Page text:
STEP 2 – Lasagne
You will need to set aside another third of the sauce for this. Get a baking dish, or deep baking tray, and lay out a layer of no-soak lasagne sheets in the bottom, pour a layer of the sauce over it, top with another layer of no-soak lasagne sheets, and so on, carrying on until you have more or less reached 4/5 of the way up the dish. Now you need to make a white sauce for the top. To do this melt 1 tbsp of butter in a milk pan and when it is liquid add about the same amount of plain flour. Taking the pan off the heat, beat them both together frantically to make a paste. Return the pan to the heat. Add a pint of milk little by little, beating with a wooden spoon as you go along, until you get a smooth sauce. If it goes lumpy, beat it aggressively with a whisk, or if the situation is very desperate, put it in a blender for a few moments. Once the white sauce is ready, use it to pour on top of the lasagne, and grate a bit of parmesan or gruyere cheese over the top. Allow to cool and putinto the fridge covered with cling film. On the day, heat for 20 minutes in a hot oven, until the centre is hot and the top browned. Serve with a side salad and/or garlic bread.
STEP 3 – Chili con carne
Add a tin of red kidney beans to the remaining 1/3 of the sauce, and a pinch or two of chilli powder (as much as you will all be comfortable with). Allow to cool and put into the fridge. On the day, heat thoroughly and serve with rice or tortillas.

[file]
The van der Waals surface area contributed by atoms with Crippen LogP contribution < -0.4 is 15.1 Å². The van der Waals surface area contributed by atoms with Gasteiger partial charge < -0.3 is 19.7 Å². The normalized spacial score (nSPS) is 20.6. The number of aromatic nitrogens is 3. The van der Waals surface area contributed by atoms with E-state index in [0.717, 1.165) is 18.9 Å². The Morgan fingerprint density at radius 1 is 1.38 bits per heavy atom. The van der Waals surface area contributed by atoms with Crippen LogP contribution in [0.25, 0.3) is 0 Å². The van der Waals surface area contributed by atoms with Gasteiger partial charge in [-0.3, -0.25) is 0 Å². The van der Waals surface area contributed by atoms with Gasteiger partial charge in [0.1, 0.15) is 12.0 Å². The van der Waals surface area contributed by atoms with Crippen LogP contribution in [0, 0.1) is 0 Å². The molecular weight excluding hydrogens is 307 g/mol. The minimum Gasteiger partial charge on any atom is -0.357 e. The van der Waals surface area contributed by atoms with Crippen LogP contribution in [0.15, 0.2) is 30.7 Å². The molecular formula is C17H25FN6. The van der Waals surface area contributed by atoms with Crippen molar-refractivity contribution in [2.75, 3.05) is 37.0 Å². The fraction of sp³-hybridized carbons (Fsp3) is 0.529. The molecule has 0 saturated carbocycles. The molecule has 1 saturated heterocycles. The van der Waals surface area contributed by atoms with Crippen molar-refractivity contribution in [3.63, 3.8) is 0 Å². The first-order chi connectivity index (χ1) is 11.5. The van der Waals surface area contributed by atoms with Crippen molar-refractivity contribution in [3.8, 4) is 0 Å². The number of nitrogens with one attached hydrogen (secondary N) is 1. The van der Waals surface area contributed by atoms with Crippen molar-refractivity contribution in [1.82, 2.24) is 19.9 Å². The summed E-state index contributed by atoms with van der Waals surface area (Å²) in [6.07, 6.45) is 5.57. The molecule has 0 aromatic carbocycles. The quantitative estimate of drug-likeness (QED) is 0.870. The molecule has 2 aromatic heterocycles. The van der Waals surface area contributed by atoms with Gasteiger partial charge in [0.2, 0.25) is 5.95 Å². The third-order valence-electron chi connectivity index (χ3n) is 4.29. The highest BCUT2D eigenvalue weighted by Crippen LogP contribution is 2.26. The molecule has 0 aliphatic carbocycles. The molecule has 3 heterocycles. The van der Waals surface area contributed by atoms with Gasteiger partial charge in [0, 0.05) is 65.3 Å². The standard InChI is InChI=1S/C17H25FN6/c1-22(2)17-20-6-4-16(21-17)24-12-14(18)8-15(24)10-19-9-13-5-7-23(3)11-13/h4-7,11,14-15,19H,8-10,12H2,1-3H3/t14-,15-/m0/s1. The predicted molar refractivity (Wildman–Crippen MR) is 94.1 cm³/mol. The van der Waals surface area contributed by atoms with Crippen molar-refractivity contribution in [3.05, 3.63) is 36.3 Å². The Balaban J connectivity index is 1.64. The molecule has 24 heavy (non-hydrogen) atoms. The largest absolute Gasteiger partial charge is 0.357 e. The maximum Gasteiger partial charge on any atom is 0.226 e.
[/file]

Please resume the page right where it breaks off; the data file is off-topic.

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I’ve been nosying around my winter survival cupboard today to see what needs topping up, and I am about to make a big trip to the cash and carry to stock up on tins. Interestingly enough, a lot of tinned foods have more vitamins in them than fresh food that things that have been lying around your kitchen for a week or so. Here are some great additions to a store cupboard that I will be bringing home later.
Tinned tomatoes – these come in different forms but particularly useful are the ones with garlic and herbs already in the mix. Passata in large jars can go onto home made pizza bases with a big of grated cheese and some salami for a Saturday treat.
Pulses – try different kinds such as lentils, chickpeas, borlotti beans, butter beans, mixed spicy beans and canneloni beans. Great with mince, in salads, to bulk out a bolognaise or shepherd’s pie, or to make an instant vegetarian chili.
Stone fruits – cherries, plums and mirabelles make great crumbles and pies, can be served with cream or yoghurt for a quick dessert, and can even be added to smoothies or put on top of muesli.
Exotic fruits – pineapple, lychees, mangos are all wonderful to have around, and give you the makings of a very sophisticated winter fruit salad, but look for tins which state they are in their own juices rather than in syrup.
Fish – Sardines, mackerel, salmon, tuna and even shrimps are all great for sandwiches, pasta dishes, fish pie, salads and little toasts to have as a nibble with a glass of wine.